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Man From Atlantis

Yes, I've been watching television again. And regretting it quite a lot, as it turns out.

For years I've wanted to watch Man From Atlantis. I have some books based on episodes of the show, and I've always enjoyed them; and I've always thought that the show itself has a great premise. I love the sea, and everything about it. Patrick Duffy is a good actor (and seems to be a nice bloke too, although that's largely irrelevant I suppose) - but for some reason I've just not got around to it. I was given the episodes a couple of months ago though; and after having wound up discussing the show in a number of places just recently, I decided it was time to dig them out and see what they're like. And I'm rather wishing I hadn't bothered. In the interests of fairness, I intend to watch all of the episodes, but it has become apparent quite early on that this is not going to be an especially easy feat. No screencaps this time, as quite honestly I couldn't be bothered. Just ranting, probably. And boggle-eyed disbelief in the case of more than one episode.

So, the Man From Atlantis cliff notes. Amnesiac water-breather, innocent in the ways of the world (or not, depending on the writer), and his scientist friend Elizabeth, tackle crime in the oceans. Or they sort of do, for a bit. Then Elizabeth stops doing anything much at all, and Mark takes to swimming through holes in rocks into hidden magical worlds every week. And nothing remotely exciting ever happens. Ever.

It has a great central concept, does Man From Atlantis. Just the idea of somebody who can breathe underwater is good, because it opens up a whole world of adventure, much in the same way that space travel does. Making him amnesiac means that you don't have to bother coming up with a backstory for him, or worrying about what his race is like, either. That's pretty neat storytelling. It also means that the audience can find out about Mark as he finds out about himself. Good way of introducing the character, and the situation into which he's been thrown. So it's a good idea. The execution, though... really not so good.

On the face of it, the pilot movie isn't bad. It doesn't quite live up to the book that I've been living with all of these years, but that's mostly a time factor thing. It's not very long for a pilot, and some interesting story ideas get skipped over. Is Mark a prisoner of the Navy? He seems to be, but it's not directly addressed. He makes a brief attempt to escape, but it's all dealt with very quickly, and then glossed over. What are Elizabeth's plans for him? That's not really addressed at all. She studies him like a science project, but then gets annoyed with the Navy when they compromise his freedom - yet she's been doing the same thing herself all along. Possibly this is when she realises that herself, and changes her attitudes accordingly, but either way, it could do with being covered. What were her initial plans for him? Is Elizabeth as white on white as it appears?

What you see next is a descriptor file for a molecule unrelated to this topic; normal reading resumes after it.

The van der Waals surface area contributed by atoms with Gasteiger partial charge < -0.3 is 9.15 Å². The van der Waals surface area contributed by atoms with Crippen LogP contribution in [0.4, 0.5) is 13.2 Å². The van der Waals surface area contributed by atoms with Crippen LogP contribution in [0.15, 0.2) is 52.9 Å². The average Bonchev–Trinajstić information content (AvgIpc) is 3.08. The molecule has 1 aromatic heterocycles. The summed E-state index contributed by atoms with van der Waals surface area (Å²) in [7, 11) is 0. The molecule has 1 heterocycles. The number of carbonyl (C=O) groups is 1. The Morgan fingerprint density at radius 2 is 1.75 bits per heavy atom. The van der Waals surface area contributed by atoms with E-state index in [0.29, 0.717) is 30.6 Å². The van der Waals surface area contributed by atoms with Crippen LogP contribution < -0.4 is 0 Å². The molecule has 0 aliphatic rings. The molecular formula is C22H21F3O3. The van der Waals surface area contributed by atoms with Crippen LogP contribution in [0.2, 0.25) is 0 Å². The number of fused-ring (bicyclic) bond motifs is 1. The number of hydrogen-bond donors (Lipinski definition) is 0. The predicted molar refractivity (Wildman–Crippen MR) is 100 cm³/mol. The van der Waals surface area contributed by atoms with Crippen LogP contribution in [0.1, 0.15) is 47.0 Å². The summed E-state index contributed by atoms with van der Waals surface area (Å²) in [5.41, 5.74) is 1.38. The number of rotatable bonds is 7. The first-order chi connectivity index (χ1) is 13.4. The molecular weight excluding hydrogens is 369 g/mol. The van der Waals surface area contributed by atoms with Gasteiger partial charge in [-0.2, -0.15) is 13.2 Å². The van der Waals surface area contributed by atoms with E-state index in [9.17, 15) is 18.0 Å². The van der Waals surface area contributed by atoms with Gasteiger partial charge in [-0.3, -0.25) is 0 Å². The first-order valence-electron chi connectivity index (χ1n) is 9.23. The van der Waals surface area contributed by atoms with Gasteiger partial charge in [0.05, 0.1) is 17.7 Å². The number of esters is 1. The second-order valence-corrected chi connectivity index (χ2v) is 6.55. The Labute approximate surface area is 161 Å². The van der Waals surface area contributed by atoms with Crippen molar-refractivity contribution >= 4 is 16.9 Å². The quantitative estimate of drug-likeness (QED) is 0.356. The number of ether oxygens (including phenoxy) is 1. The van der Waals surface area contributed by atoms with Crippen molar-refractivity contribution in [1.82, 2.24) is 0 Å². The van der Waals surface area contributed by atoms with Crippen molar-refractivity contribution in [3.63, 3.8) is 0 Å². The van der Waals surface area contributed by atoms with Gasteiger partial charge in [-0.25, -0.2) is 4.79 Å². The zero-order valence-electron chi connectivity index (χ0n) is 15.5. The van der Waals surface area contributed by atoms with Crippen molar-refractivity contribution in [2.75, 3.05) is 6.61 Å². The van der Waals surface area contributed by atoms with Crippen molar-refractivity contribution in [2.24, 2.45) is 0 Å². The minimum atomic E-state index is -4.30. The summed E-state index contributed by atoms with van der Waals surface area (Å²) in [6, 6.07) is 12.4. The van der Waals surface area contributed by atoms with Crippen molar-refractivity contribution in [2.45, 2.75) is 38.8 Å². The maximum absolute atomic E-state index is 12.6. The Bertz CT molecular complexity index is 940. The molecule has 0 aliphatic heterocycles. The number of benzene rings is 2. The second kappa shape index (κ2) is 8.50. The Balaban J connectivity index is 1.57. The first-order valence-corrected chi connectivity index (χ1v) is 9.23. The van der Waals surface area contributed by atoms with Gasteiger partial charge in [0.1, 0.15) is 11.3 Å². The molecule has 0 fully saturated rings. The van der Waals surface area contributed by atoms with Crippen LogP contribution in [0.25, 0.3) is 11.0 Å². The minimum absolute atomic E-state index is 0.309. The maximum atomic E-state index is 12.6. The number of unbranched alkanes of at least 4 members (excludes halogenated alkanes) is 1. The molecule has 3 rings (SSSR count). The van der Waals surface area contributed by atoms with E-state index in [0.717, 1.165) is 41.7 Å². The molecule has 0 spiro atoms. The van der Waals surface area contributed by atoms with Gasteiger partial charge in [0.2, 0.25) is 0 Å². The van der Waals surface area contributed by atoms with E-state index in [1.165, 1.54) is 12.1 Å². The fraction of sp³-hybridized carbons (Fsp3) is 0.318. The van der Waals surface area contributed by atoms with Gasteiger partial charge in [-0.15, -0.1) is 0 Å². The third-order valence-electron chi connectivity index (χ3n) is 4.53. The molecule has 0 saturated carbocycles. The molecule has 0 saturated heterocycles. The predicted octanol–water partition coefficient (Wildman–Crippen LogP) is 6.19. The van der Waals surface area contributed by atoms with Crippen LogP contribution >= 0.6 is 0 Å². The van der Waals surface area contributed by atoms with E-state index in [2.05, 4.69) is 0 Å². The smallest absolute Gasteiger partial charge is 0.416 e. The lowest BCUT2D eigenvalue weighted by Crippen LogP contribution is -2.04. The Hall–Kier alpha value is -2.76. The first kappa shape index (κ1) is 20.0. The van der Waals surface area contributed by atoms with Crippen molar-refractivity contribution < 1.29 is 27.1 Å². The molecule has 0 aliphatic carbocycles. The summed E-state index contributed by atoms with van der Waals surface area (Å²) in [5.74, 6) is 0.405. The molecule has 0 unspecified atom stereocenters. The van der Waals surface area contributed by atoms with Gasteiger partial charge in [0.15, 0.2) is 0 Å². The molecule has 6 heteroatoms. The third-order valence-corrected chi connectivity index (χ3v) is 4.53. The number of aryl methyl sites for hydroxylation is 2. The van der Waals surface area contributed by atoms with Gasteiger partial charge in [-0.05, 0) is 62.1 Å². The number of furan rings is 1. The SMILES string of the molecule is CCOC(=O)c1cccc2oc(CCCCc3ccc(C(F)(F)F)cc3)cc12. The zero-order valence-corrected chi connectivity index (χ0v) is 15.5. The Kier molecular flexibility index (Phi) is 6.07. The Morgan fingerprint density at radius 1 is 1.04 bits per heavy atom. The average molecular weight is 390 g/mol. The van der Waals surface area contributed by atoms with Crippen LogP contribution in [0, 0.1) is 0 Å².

Then there's the bad guy, Schubert. Now, Victor Buono is a perfectly competent actor, and he's made many appearances in many productions over the years. I don't recall ever thinking any of them were particularly bad. There's just something about Schubert, though. It's as though he's not trying. He's not believable as a bad guy. He tries to drown people just for disagreeing with him. He plans to wipe out humanity just so that he can start again with some people deemed 'worthy'. And yet there's nothing remotely sinister about him. He's not even season three Men From UNCLE material, when that show was in its comic phase, and Napoleon Solo was ballrooming dancing with a gorilla instead of tackling serious crime. I suspect that Man From Atlantis was designed for the same early evening slot that turned the likes of Galactica 80 into such a laughing stock, with the studio censor refusing to allow anything too scary, for fear of frightening the kiddies. This is a dangerously limiting factor for a series that sets out to be adventurous. It needs a proper bad guy. It needs some sense of danger and excitement. It has neither.

Also, Mark has damn silly hair in the pilot. A minor point, perhaps, but I think one that's worth mentioning. Stupid hair aside, he's an interesting character. He needs water to breathe, but he can exist in air for limited periods. Although his strength underwater is enhanced, on land his strength is only normal for a man of his size. Fairly quickly he begins to weaken, and after four hours on land, he's noticeably sluggish. This immediately creates tension, and the possibility for excitement. It gives Mark a tight time period in which he needs to work; always a good idea when you want to create a bit of atmosphere, and put your characters under pressure. It also makes him vulnerable, which is useful. Since under the water he's well nigh unbeatable, it's important that he have weaknesses, or he becomes too powerful, destroying any chance of peril or danger. So it's a shame, then, that Mark was completely redrawn following the pilot, in order to lose those all important vulnerabilities. He keeps a few for a while, but not for long, and after that the show is left with less drama than a children's cartoon. But that's for another post. As the pilot draws to a close, Mark decides to stay with Elizabeth, in order to learn more about humanity. Elizabeth is delighted by this, although she wouldn't be if she'd read ahead. You might be a top scientist now, Elizabeth, but in no time at all, all you'll be doing is pushing buttons and saying "Yes, Mark." Isn't carefully thought out character development a wonderful thing.

Oh dear. That wasn't very positive at all, was it. Let me attempt a list.

Good:

- Mark.
- His swimming technique. Yes, it's daft, and there's little chance that a humanoid creature would develop that swimming technique without evolving a tail, as it's not very energy efficient without one. But it looks cool.
- The sea.
- The whole idea of the thing.

Bad:

- Schubert (the bad guy who has no trace of menace about him at all).
- Elizabeth (the co-lead, whose main ability seems to be to smile sweetly. And that's it).
- The plot, or how it's realised at least. If Schubert is so dangerous then let him be dangerous.